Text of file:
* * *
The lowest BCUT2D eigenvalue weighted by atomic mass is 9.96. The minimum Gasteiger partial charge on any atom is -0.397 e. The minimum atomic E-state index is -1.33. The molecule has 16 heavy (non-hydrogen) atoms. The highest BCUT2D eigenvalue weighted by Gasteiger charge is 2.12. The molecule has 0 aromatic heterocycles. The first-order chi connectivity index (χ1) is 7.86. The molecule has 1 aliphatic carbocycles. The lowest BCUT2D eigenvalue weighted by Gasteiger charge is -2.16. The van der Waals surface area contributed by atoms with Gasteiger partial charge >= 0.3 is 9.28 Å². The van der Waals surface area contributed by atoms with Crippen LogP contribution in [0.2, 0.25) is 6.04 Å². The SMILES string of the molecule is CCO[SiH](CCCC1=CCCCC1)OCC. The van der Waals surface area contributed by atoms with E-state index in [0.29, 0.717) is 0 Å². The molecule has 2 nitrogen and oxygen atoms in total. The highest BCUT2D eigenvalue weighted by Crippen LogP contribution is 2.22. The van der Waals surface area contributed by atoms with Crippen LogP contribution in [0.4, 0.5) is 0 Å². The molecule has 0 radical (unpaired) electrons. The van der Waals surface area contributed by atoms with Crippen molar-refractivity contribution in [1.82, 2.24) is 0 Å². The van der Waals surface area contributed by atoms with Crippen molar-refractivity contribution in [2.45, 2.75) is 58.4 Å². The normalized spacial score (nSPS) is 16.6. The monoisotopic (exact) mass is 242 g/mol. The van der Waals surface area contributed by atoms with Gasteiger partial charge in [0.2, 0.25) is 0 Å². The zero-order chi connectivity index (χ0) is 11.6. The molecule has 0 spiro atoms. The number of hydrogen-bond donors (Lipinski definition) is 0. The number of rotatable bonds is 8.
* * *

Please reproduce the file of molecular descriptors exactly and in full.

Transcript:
The lowest BCUT2D eigenvalue weighted by atomic mass is 9.96. The minimum Gasteiger partial charge on any atom is -0.397 e. The minimum atomic E-state index is -1.33. The molecule has 16 heavy (non-hydrogen) atoms. The highest BCUT2D eigenvalue weighted by Gasteiger charge is 2.12. The molecule has 0 aromatic heterocycles. The first-order chi connectivity index (χ1) is 7.86. The molecule has 1 aliphatic carbocycles. The lowest BCUT2D eigenvalue weighted by Gasteiger charge is -2.16. The van der Waals surface area contributed by atoms with Gasteiger partial charge >= 0.3 is 9.28 Å². The van der Waals surface area contributed by atoms with Crippen LogP contribution in [0.2, 0.25) is 6.04 Å². The SMILES string of the molecule is CCO[SiH](CCCC1=CCCCC1)OCC. The van der Waals surface area contributed by atoms with E-state index in [0.29, 0.717) is 0 Å². The molecule has 2 nitrogen and oxygen atoms in total. The highest BCUT2D eigenvalue weighted by Crippen LogP contribution is 2.22. The van der Waals surface area contributed by atoms with Crippen LogP contribution in [0.4, 0.5) is 0 Å². The molecule has 0 radical (unpaired) electrons. The van der Waals surface area contributed by atoms with Crippen molar-refractivity contribution in [1.82, 2.24) is 0 Å². The van der Waals surface area contributed by atoms with Crippen molar-refractivity contribution in [2.45, 2.75) is 58.4 Å². The normalized spacial score (nSPS) is 16.6. The monoisotopic (exact) mass is 242 g/mol. The van der Waals surface area contributed by atoms with Gasteiger partial charge in [0.2, 0.25) is 0 Å². The zero-order chi connectivity index (χ0) is 11.6. The molecule has 0 spiro atoms. The number of hydrogen-bond donors (Lipinski definition) is 0. The number of rotatable bonds is 8.